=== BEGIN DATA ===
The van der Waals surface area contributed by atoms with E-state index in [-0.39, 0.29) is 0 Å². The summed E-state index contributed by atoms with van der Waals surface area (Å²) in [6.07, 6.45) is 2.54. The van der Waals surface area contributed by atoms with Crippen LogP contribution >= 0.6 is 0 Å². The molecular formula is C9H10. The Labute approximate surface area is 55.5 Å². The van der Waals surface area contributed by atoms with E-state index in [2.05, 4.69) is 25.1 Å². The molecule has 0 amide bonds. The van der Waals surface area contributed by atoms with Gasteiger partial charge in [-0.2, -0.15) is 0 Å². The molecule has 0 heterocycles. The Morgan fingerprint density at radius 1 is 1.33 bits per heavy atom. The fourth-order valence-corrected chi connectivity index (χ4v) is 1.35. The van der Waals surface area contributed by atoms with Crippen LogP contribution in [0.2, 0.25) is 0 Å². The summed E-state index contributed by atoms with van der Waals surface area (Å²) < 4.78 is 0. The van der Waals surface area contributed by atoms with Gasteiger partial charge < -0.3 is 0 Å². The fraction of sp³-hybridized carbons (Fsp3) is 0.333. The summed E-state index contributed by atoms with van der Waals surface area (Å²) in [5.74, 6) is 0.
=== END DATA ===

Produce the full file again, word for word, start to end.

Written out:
The van der Waals surface area contributed by atoms with E-state index in [-0.39, 0.29) is 0 Å². The summed E-state index contributed by atoms with van der Waals surface area (Å²) in [6.07, 6.45) is 2.54. The van der Waals surface area contributed by atoms with Crippen LogP contribution >= 0.6 is 0 Å². The molecular formula is C9H10. The Labute approximate surface area is 55.5 Å². The van der Waals surface area contributed by atoms with E-state index in [2.05, 4.69) is 25.1 Å². The molecule has 0 amide bonds. The van der Waals surface area contributed by atoms with Gasteiger partial charge in [-0.2, -0.15) is 0 Å². The molecule has 0 heterocycles. The Morgan fingerprint density at radius 1 is 1.33 bits per heavy atom. The fourth-order valence-corrected chi connectivity index (χ4v) is 1.35. The van der Waals surface area contributed by atoms with Crippen LogP contribution in [0.2, 0.25) is 0 Å². The summed E-state index contributed by atoms with van der Waals surface area (Å²) < 4.78 is 0. The van der Waals surface area contributed by atoms with Gasteiger partial charge < -0.3 is 0 Å². The fraction of sp³-hybridized carbons (Fsp3) is 0.333. The summed E-state index contributed by atoms with van der Waals surface area (Å²) in [5.74, 6) is 0.